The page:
“The Great Replacement” is the white nationalist myth that whites are being replaced by minorities, either through a conspiracy, or because declining birth rates among whites. It’s embodied in the infamous Charlottesville chant, “Jews will not replace us.” EIYNAH at OnlySky recently posted an article about some leaders of the New Atheist Movement promoting this “theory”:
One of his books, The Strange Death of Europe (guess what is causing this ‘death’: Muslim mass migration and low birth rates) Received praise from neo-Nazi group Generation Identity, it was also recommended on white nationalist hate-site Stormfront and has made an appearance on other racist and white nationalist reading lists. If that wasn’t enough, it was also promoted on Facebook by far-right Hungarian prime minister Viktor Orban, and also received high praise from Sam Harris (“wonderful,” “very witty,” “fantastic book,” “beautiful read”).
Harris is not only a long-time defender and promoter of Douglas Murray but has contributed to the normalizing of great replacement themes through his own content as well. I was once a fan of Harris’s and have spent the past few years feeling terrible about that, a fact I explore in a miniseries in more detail. But to sum it up, once I started feeling uneasy with some of his content and associations, I hoped that much of it could be chalked up to ignorance or his not having the time to delve into some of the characters he was promoting.
I could not have been more wrong.
It’s a long post, but worth reading. I agree with her that atheism doesn’t make a person immune to racist or sexist thinking. Many atheists expect religious followers to speak out against their toxic leaders. We shouldn’t be afraid to do the same to the prominent faces of atheism.
It’s a theme I also touch on in my latest novel.
I just started following Eiynah, and I look forward to her future posts.
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Great American Satan says
I’m glad to see somebody forming a clear break in their mind from any previous admiration for one of these scumbags. Some people just can’t shake that off, even after years of scumbaggery.
Raging Bee says
I guess I should be called an “Old Atheist,” because I became an atheist long before any of the “New Atheists” came along. So fortunately, I never felt any need to study or look up to any of them at any point in my life.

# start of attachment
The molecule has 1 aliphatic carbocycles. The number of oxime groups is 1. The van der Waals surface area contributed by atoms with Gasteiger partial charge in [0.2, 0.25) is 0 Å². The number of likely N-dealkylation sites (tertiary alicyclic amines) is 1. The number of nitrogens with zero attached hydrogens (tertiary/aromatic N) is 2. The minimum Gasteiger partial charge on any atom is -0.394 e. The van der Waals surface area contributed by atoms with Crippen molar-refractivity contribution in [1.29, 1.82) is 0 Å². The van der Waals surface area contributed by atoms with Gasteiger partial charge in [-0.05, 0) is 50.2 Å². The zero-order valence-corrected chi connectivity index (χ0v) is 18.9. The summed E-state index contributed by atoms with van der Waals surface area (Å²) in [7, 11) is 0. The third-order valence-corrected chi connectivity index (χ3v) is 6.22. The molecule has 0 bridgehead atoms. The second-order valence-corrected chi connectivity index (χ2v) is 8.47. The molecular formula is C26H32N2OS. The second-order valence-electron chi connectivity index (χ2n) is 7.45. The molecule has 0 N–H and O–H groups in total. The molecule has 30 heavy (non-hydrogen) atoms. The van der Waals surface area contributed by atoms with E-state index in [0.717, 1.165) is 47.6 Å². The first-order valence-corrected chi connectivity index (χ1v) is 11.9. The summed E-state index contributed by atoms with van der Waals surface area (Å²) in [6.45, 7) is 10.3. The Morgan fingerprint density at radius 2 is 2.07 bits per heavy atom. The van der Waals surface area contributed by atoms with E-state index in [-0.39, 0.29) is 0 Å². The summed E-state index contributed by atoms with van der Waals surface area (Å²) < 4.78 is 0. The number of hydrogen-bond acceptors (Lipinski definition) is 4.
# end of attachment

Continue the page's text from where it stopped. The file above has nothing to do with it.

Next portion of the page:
I’m also glad the old “New Atheists” are being replaced over time by a newer, more diverse and experienced generation — the New New Atheists? — who are doing a much better job of speaking out as atheists in ways that are more useful to people in the real world. The “New Atheists” got old a long time ago, and I can’t wait for all of them to finish fading into irrelevance.
William Brinkman says
Raging Bee: I’m glad a new generation of atheists are stepping up and doing a better job. I’d just add that people like Dawkins and Shermer still have many followers along with the resources and media to spread their message. That they’re using their platforms to provide cover for some very bigoted ideas is concerning because they still have some influence.
Matthew Currie says
I guess I’m too old to be a new atheist, thank whatever. I keep hearing about the great replacement, but we’re still being dragged around by the same old idiots. Come on, start replacing already.
Belief that atheism automatically makes a person immune to racism would seem to require profound ignorance of the history of atheism in America in general, and in particular of Charles Lee Smith (the founder of the American Association for the Advancement of Atheism) and of his successor James Hervey Johnson.
Raging Bee says
I don’t remember ever hearing anyone expressing any kind of belief that “atheism automatically makes a person immune to racism,” or to any other form of prejudice or other irrational thought-patterns.